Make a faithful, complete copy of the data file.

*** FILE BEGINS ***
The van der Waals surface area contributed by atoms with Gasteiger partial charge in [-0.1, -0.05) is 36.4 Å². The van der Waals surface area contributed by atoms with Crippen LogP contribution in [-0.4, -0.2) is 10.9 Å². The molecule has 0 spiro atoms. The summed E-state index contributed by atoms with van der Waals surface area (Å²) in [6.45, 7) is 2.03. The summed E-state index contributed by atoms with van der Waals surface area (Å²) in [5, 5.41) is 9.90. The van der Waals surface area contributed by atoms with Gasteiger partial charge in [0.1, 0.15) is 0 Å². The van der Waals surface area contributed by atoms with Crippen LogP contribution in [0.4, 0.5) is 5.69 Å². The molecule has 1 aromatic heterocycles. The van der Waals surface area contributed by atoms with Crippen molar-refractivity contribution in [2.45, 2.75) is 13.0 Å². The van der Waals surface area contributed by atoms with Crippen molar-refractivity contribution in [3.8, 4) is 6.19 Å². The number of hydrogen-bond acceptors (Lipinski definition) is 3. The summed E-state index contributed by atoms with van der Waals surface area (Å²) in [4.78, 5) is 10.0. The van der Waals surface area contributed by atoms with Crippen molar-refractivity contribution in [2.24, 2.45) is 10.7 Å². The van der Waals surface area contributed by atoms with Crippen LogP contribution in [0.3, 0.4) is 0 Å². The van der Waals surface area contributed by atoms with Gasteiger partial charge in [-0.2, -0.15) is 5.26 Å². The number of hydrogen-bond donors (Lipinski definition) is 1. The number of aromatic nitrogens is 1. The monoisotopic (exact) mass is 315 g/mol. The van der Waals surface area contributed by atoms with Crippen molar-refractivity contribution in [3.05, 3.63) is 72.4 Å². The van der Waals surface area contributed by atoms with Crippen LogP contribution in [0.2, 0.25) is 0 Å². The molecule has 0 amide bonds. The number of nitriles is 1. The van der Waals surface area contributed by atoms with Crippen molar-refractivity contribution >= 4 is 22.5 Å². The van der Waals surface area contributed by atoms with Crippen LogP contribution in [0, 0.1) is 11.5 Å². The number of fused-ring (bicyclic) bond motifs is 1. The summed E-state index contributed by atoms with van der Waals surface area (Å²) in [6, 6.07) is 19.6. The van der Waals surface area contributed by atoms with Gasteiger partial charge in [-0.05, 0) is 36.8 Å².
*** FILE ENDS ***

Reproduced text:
The van der Waals surface area contributed by atoms with Gasteiger partial charge in [-0.1, -0.05) is 36.4 Å². The van der Waals surface area contributed by atoms with Crippen LogP contribution in [-0.4, -0.2) is 10.9 Å². The molecule has 0 spiro atoms. The summed E-state index contributed by atoms with van der Waals surface area (Å²) in [6.45, 7) is 2.03. The summed E-state index contributed by atoms with van der Waals surface area (Å²) in [5, 5.41) is 9.90. The van der Waals surface area contributed by atoms with Gasteiger partial charge in [0.1, 0.15) is 0 Å². The van der Waals surface area contributed by atoms with Crippen LogP contribution in [0.4, 0.5) is 5.69 Å². The molecule has 1 aromatic heterocycles. The van der Waals surface area contributed by atoms with Crippen molar-refractivity contribution in [2.45, 2.75) is 13.0 Å². The van der Waals surface area contributed by atoms with Crippen molar-refractivity contribution in [3.8, 4) is 6.19 Å². The number of hydrogen-bond acceptors (Lipinski definition) is 3. The summed E-state index contributed by atoms with van der Waals surface area (Å²) in [4.78, 5) is 10.0. The van der Waals surface area contributed by atoms with Crippen molar-refractivity contribution in [2.24, 2.45) is 10.7 Å². The van der Waals surface area contributed by atoms with Crippen LogP contribution in [0.3, 0.4) is 0 Å². The van der Waals surface area contributed by atoms with Gasteiger partial charge in [-0.2, -0.15) is 5.26 Å². The number of hydrogen-bond donors (Lipinski definition) is 1. The number of aromatic nitrogens is 1. The monoisotopic (exact) mass is 315 g/mol. The van der Waals surface area contributed by atoms with Crippen molar-refractivity contribution in [3.05, 3.63) is 72.4 Å². The van der Waals surface area contributed by atoms with Crippen LogP contribution in [0.2, 0.25) is 0 Å². The molecule has 0 amide bonds. The number of nitriles is 1. The van der Waals surface area contributed by atoms with Crippen molar-refractivity contribution >= 4 is 22.5 Å². The van der Waals surface area contributed by atoms with Crippen LogP contribution in [0, 0.1) is 11.5 Å². The number of fused-ring (bicyclic) bond motifs is 1. The summed E-state index contributed by atoms with van der Waals surface area (Å²) in [6, 6.07) is 19.6. The van der Waals surface area contributed by atoms with Gasteiger partial charge in [-0.05, 0) is 36.8 Å².